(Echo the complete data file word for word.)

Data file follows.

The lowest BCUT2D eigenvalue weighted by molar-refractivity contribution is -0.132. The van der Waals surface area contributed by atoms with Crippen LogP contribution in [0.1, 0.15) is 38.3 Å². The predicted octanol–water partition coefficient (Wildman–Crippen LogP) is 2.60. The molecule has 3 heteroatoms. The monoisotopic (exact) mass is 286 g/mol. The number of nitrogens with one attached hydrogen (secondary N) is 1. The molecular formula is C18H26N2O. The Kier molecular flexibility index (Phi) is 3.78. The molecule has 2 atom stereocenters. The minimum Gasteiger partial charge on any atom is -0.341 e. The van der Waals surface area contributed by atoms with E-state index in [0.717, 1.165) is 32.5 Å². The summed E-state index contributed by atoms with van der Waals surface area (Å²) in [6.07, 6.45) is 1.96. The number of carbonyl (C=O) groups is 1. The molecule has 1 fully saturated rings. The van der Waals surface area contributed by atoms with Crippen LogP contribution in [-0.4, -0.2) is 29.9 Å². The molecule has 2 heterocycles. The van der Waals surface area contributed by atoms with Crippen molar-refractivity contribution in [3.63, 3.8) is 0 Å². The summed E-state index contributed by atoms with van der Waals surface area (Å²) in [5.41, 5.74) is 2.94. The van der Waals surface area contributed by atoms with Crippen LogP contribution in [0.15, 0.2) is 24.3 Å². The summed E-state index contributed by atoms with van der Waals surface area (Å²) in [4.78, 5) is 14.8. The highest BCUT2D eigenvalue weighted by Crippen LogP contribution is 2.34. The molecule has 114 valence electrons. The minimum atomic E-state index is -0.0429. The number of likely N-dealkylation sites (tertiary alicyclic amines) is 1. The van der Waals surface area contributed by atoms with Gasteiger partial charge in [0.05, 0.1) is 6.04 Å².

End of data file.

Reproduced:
The lowest BCUT2D eigenvalue weighted by molar-refractivity contribution is -0.132. The van der Waals surface area contributed by atoms with Crippen LogP contribution in [0.1, 0.15) is 38.3 Å². The predicted octanol–water partition coefficient (Wildman–Crippen LogP) is 2.60. The molecule has 3 heteroatoms. The monoisotopic (exact) mass is 286 g/mol. The number of nitrogens with one attached hydrogen (secondary N) is 1. The molecular formula is C18H26N2O. The Kier molecular flexibility index (Phi) is 3.78. The molecule has 2 atom stereocenters. The minimum Gasteiger partial charge on any atom is -0.341 e. The van der Waals surface area contributed by atoms with E-state index in [0.717, 1.165) is 32.5 Å². The summed E-state index contributed by atoms with van der Waals surface area (Å²) in [6.07, 6.45) is 1.96. The number of carbonyl (C=O) groups is 1. The molecule has 1 fully saturated rings. The van der Waals surface area contributed by atoms with Crippen LogP contribution in [-0.4, -0.2) is 29.9 Å². The molecule has 2 heterocycles. The van der Waals surface area contributed by atoms with Crippen molar-refractivity contribution in [3.63, 3.8) is 0 Å². The summed E-state index contributed by atoms with van der Waals surface area (Å²) in [5.41, 5.74) is 2.94. The van der Waals surface area contributed by atoms with Crippen LogP contribution in [0.15, 0.2) is 24.3 Å². The summed E-state index contributed by atoms with van der Waals surface area (Å²) in [4.78, 5) is 14.8. The highest BCUT2D eigenvalue weighted by Crippen LogP contribution is 2.34. The molecule has 114 valence electrons. The minimum atomic E-state index is -0.0429. The number of likely N-dealkylation sites (tertiary alicyclic amines) is 1. The van der Waals surface area contributed by atoms with Gasteiger partial charge in [0.05, 0.1) is 6.04 Å².